Do you remember the first major turning point in your life?
It’s easy for me: April Fool’s Day, 50 years ago yesterday.
At 8:54 a.m. on April 1, 1964, I parked my ’62 Chevy Impala in front of the Sears store on East Clinton Street in Frankfort, Ind., and thought to myself, "What am I doing here?"
It was no joke. I had driven from teeming Los Angeles to tranquil Frankfort after accepting a job offer. It would be my first job in daily journalism.
For a minute or two, I gazed across the street at the narrow, nondescript, three-story building that needed a good night’s sleep. It housed the Frankfort Morning Times.
I walked into the lobby and was directed to the newsroom, a tiny space on the second floor, where I met my new boss, Vance Sappenfield, from Linton, Ind.
My life would change forever.
After 17 months, I moved on from grassroots journalism to big-city newspapering at the Dayton Journal Herald in Ohio. A big change.
Some four years later, while in Dayton, I would marry the woman who has been my life partner for more than 45 years. A significant change.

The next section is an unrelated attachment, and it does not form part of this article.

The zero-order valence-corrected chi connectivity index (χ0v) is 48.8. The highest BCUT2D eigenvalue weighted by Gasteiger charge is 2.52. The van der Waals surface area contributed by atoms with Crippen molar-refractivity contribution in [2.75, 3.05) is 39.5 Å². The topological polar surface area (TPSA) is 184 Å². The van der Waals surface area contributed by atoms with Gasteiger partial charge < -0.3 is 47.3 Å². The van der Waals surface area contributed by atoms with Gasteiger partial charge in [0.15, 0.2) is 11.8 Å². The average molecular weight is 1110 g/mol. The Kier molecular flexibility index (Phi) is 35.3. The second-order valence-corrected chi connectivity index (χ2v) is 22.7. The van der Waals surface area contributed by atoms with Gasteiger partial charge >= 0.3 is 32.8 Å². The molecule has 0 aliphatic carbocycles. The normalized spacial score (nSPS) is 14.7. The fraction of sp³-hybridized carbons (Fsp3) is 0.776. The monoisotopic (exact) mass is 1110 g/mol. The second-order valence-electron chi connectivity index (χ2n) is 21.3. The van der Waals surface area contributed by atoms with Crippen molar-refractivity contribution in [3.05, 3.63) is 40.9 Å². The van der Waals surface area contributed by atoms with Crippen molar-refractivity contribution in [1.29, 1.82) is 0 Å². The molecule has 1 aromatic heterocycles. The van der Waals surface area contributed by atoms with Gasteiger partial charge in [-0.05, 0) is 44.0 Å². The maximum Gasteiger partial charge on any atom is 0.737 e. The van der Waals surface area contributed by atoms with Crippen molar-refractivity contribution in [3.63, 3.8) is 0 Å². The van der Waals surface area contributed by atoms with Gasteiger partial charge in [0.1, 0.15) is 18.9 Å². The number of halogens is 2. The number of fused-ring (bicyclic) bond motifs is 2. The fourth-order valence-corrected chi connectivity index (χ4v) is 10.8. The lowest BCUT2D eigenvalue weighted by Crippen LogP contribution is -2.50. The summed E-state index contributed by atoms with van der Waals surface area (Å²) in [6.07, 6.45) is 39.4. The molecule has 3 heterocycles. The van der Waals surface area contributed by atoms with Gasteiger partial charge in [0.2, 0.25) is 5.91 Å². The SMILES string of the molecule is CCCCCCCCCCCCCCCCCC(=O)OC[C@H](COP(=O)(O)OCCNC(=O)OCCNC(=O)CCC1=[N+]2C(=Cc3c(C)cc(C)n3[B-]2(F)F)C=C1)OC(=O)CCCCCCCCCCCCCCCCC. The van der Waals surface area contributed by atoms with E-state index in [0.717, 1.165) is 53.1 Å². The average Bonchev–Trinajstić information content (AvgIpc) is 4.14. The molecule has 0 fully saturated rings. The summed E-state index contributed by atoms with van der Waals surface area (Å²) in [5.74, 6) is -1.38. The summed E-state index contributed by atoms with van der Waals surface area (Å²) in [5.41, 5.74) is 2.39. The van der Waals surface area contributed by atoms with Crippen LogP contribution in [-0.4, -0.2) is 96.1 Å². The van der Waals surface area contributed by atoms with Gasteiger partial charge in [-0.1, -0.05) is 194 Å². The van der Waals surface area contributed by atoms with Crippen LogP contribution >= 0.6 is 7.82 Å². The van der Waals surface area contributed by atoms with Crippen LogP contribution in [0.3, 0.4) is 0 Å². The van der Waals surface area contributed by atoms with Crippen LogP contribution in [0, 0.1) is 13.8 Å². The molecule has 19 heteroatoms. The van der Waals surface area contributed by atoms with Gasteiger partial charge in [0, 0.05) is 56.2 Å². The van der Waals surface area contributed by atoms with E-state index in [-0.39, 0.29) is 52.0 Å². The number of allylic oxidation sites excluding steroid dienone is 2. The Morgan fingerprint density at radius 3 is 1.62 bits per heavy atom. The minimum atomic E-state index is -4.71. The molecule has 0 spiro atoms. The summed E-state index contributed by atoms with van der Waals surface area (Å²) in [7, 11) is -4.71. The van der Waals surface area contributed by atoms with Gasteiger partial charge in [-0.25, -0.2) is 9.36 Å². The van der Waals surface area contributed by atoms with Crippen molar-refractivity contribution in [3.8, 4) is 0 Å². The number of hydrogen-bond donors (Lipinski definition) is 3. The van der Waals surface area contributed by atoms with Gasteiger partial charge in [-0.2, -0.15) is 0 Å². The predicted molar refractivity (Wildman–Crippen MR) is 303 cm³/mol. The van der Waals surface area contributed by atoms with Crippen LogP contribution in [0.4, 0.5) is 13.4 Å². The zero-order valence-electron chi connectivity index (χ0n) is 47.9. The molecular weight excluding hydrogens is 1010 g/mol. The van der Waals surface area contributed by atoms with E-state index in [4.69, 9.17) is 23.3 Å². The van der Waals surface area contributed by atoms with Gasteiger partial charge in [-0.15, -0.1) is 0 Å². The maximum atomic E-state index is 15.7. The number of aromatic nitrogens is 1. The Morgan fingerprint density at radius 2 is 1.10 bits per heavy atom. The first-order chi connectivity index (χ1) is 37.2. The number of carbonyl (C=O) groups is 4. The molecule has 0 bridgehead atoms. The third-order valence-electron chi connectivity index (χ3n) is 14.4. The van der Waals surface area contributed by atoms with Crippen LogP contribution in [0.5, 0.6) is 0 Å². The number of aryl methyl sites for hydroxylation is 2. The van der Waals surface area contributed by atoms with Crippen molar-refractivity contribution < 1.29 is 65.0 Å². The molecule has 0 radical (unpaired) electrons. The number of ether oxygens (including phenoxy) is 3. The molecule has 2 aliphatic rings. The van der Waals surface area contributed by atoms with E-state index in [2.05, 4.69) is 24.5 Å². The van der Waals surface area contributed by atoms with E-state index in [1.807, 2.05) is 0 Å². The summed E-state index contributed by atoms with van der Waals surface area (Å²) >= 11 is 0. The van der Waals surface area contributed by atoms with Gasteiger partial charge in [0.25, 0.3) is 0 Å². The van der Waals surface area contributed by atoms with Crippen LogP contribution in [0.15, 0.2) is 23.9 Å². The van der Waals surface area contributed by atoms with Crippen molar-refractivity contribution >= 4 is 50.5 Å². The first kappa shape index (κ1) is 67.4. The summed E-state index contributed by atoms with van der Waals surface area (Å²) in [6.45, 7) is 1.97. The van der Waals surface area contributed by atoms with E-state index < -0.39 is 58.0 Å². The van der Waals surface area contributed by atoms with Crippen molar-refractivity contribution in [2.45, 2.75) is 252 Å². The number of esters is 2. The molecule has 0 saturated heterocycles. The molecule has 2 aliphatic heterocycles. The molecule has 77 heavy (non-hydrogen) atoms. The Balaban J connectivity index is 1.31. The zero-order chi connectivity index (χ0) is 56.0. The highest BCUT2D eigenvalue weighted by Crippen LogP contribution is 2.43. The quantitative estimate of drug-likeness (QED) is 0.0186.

And 18 months later, to the day we said our vows, our son would be born — seven weeks early. A major change.
Career opportunities developed, including a return to Frankfort as managing editor of the Morning Times after Nixon Newspapers Inc. bought the newspaper. A huge change.
For the next 30 years there were notable changes — moving four times as my career with NNI developed, major assignments that took me to places in the United States and abroad, technological advancement in the newspaper industry, moving from the news department to the business side as a publisher.
All because of that day a half century ago yesterday.
“Did you have a good trip?” Sappenfield asked after we greeted.